When I was a kid, I was afraid of the horses on the merry-go-round. You remember me. I was that nervous, nerdy kid who went round and round while seated alone in a chariot instead of a saddle. Fast forward to adulthood, and I’m proud to say that I’ve gone for a ride—on an actual horse—on the 116-year-old Congress Park Carousel in Downtown Saratoga Springs. Want to give it a try yourself? Don’t be scared; no matter your age, it’s really just old-fashioned fun.
Locals of a certain age fondly remember when the carousel was in its previous location in Kaydeross Park on Saratoga Lake. When the amusement park closed in 1987, the city bought the carousel and put it in storage. After years of controversy over whether Congress Park was a suitable site for a merry-go-round, a community campaign that raised funds to restore the carousel won out. The carousel’s pavilion was built with labor and materials donated by area businesses and a state grant.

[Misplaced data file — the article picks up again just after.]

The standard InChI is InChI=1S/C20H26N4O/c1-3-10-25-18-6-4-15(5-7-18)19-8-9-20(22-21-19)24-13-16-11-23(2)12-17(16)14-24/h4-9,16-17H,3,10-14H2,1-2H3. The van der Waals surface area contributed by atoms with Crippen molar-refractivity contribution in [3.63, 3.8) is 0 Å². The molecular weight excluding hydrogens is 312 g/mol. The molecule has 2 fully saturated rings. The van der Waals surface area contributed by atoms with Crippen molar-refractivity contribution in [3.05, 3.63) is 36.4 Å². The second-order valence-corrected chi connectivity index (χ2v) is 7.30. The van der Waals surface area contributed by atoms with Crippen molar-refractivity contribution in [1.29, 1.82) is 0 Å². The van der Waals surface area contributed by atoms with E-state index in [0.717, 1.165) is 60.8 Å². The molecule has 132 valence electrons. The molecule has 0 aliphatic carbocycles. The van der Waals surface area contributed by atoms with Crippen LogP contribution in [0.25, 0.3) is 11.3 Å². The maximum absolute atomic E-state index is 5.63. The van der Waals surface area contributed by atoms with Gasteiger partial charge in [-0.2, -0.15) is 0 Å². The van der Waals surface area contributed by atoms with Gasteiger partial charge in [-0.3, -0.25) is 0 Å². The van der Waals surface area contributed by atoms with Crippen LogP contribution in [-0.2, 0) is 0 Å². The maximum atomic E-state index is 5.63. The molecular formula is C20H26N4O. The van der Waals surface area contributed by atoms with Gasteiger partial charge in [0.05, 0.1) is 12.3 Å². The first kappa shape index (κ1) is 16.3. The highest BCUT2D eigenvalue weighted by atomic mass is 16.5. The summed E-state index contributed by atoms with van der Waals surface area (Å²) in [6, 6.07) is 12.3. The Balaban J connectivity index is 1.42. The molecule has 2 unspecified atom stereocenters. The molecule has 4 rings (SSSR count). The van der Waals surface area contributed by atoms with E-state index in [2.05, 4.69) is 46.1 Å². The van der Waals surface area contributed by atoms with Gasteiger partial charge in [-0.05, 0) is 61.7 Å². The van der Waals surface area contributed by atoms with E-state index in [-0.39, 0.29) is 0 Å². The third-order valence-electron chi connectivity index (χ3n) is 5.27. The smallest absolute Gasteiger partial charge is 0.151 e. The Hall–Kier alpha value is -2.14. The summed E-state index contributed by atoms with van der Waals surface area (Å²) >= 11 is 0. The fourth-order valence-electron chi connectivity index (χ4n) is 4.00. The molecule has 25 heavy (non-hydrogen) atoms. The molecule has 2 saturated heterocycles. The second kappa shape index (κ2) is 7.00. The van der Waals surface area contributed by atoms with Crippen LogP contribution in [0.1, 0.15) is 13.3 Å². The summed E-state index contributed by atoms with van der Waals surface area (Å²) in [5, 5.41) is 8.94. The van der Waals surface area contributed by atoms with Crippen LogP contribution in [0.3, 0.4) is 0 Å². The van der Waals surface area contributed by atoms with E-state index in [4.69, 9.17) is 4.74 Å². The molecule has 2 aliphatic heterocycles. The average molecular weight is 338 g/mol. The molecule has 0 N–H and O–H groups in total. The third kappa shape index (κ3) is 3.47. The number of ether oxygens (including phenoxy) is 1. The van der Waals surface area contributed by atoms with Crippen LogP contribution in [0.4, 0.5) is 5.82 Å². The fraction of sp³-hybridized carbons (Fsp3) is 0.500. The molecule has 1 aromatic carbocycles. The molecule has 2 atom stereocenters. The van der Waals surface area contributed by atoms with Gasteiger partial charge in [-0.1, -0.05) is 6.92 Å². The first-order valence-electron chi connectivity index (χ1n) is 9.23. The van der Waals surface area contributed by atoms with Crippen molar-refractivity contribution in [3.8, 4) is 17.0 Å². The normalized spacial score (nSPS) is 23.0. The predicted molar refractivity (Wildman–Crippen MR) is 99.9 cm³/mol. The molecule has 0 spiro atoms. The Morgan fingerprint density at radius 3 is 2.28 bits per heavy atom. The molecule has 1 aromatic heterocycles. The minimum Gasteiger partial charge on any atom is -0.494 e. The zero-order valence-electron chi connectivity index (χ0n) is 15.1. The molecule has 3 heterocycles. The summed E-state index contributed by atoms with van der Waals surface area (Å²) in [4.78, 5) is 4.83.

Here’s what you need to know:
*Master carver Marcus Illions created the carousel around the turn of the century. He was also the man behind merry-go-rounds in Brooklyn and Coney Island, and The New York Times dubbed him “the Michelangelo of carousel carvers.”
*Each carved wooden horse is unique, with a different colored body or saddle; some have gold, flowing manes, while others sport neatly trimmed ones.
*Yes, it’s true; the carousel horse’s super-long tails are made from real horsehair.
*Want to rent the entire carousel for a wedding, family photo shoot or birthday party? It’s $50 for 15 minutes, with the carousel hosting private events about 35 times per year.
*28 horses, all hand-carved from wood, line the Congress Park carousel.
*Keeping those handsome horses in shape is an ongoing job for the City of Saratoga Springs: This past winter, six were removed and restored, costing the city $3,600 per pony.
*Saratoga’s is one of just 175 vintage carousels still operating, according to the National Carousel Association.
*850,000 children and adults have taken a spin since it re-opened in 2002 in its new home in Congress Park.
*Visitors can grab a mount from May through October (expect opening delays this year because of COVID-19); it costs only $1, and kids under the age of 4 ride for free.